SH: Well, there are quite a few different elements that make up a retirement plan beyond just how much money you are saving. And while that is a big part, there are other things that an advisor needs to go over with you that are going to impact that goal, like what retirement activities you plan to explore, for instance.

So, when you sit down with an advisor, the first thing they will likely talk to you about is what you want your retirement to look like. Then, they will evaluate your current finances to see if your current financial position and strategy, if you have one, aligns with those goals.  A good advisor will assist you in developing your goals, if you have not yet spent much time thinking about them.

For most physicians, your investments will likely be your biggest source for your retirement income. This can include both registered investments, like your RRSPs or TFSAs, or your own personal investment portfolio. If you are an incorporated physician, your corporate account will most likely be where the majority of your assets are going to be held. Either way, your advisor can help you determine the right composition of your savings allocation to help balance current with future taxes.

Also, if you’re an incorporated physician, part of your plan will include how you plan to compensate yourself after you stop working. Since you will no longer be earning an income through your practice, you will likely choose to pay yourself dividends from your corporation rather than a salary. You may decide to close your practice and turn your corporation into a holding company for your assets or sell those assets and dissolve your corporation altogether. Your advisor, along with input from your tax advisor, can guide you through which options will suit your goals best and the process for whichever route you choose.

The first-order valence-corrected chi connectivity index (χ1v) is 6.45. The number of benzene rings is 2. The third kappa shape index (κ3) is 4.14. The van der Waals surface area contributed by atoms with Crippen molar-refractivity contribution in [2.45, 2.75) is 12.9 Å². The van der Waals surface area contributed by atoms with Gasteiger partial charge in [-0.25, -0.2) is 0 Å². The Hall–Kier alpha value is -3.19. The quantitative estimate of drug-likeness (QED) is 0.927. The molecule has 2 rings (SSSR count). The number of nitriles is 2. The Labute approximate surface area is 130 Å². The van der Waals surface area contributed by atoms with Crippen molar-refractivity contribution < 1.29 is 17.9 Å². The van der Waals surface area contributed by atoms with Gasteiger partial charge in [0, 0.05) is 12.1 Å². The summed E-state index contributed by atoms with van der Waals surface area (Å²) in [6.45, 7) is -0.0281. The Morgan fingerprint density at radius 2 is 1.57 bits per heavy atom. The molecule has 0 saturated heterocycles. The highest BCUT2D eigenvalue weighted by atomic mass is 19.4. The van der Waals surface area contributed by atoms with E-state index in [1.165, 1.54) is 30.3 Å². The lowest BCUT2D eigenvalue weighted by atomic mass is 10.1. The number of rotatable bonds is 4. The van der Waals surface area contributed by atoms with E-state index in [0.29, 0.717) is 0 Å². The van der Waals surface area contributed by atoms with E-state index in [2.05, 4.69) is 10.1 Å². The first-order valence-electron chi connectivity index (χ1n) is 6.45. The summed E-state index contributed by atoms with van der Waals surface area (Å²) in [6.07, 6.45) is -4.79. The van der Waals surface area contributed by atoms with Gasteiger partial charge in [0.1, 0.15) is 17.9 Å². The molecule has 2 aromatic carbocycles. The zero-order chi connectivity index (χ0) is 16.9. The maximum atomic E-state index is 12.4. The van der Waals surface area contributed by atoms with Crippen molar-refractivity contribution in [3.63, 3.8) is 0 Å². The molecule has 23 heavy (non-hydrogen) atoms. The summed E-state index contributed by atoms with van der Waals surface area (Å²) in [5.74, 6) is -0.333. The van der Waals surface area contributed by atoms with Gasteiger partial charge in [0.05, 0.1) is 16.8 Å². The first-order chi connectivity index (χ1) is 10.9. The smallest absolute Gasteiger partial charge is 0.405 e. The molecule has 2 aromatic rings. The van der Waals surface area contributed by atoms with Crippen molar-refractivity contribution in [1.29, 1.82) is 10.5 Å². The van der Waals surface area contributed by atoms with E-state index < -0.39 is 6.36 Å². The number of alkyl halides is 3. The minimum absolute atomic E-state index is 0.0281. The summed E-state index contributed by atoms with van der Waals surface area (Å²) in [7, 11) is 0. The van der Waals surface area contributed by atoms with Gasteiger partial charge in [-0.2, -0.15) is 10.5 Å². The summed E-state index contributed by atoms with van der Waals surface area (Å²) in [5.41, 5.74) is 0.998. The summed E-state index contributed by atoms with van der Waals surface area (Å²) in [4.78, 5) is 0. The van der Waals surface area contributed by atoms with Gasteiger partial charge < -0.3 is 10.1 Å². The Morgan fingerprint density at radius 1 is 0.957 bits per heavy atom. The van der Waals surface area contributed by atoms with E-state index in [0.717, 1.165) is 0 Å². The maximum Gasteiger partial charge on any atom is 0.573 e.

How you want to be remembered and the legacy you leave behind is another important part of your plan. You may want to leave something behind for a partner, your children, or other loved ones after you pass away. An advisor could help you align your personal goals with making sure your beneficiaries are taken care of. They will also be able to help you optimize current versus future tax liabilities, so they can make the most of what you have left them.